by Brita Askeland Winje, Borghild Roald, Nina Petrov Kristensen, J. Frederik Frøen
Decreased fetal movements (DFM) are associated with fetal growth restriction and stillbirth, presumably linked through an underlying placental dysfunction. Yet, the role of placental pathology has received limited attention in DFM studies. Our main objective was to explore whether maternal perceptions of DFM were associated with placental pathology in pregnancies recruited from a low-risk total population. Methods/Principal Findings
Placentas from 129 DFM and 191 non-DFM pregnancies were examined according to standardized macro- and microscopic protocols. DFM was defined as any maternal complaint of DFM leading to a hospital examination. Morphological findings were timed and graded according to their estimated onset and clinical importance, and classified in line with a newly constructed Norwegian classification system for reporting placental pathology. With our population-based approach we were unable to link DFM to an overall measure of all forms of placental pathology (OR 1.3, 95% CI 0.8–2.2, p?=?0.249). However, placental pathology leading to imminent delivery could be a competing risk for DFM, making separate subgroup analyses more appropriate. Our study suggests a link between DFM and macroscopic placental pathology related to maternal, uteroplacental vessels, i.e. infarctions, placental lesions (intraplacental hematomas) and abruptions. Although not statistically significant separately, a compound measure showed a significant association with DFM (OR 2.4, 95%CI 1.1–5.0, p?=?0.023). This association was strengthened when we accounted for relevant temporal aspects. More subtle microscopic materno-placental ischemic changes outside the areas of localized pathology showed no association with DFM (OR 0.5, 95%CI 0.2–1.4, p?=?0.203). There was a strong association between placental pathology and neonatal complications (OR 2.9, 95% CI 1.6–5.1, p<0.001). Conclusions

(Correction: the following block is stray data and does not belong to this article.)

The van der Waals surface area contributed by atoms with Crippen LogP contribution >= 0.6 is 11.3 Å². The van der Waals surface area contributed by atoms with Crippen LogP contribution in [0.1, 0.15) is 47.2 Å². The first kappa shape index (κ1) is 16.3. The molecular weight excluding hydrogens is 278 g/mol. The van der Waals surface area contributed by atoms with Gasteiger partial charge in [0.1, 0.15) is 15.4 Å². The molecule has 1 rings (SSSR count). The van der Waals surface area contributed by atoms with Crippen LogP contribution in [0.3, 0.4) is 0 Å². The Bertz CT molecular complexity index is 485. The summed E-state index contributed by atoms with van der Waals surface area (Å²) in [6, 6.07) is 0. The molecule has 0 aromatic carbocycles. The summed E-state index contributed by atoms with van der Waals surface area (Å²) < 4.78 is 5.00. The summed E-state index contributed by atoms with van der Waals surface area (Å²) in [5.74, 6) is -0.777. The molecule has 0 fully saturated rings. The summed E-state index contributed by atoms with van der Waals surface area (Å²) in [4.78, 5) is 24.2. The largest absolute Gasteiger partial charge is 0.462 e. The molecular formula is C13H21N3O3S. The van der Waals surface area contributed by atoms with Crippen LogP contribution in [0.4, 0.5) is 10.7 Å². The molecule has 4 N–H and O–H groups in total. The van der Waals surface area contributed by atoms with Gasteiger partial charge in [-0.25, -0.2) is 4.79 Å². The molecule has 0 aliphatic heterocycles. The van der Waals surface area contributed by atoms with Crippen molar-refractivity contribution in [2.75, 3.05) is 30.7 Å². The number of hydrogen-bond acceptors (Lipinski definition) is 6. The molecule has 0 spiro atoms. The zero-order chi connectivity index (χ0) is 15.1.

In our population-based study we were generally unable to link maternally perceived DFM to placental pathology. Some associations were seen for subgroups.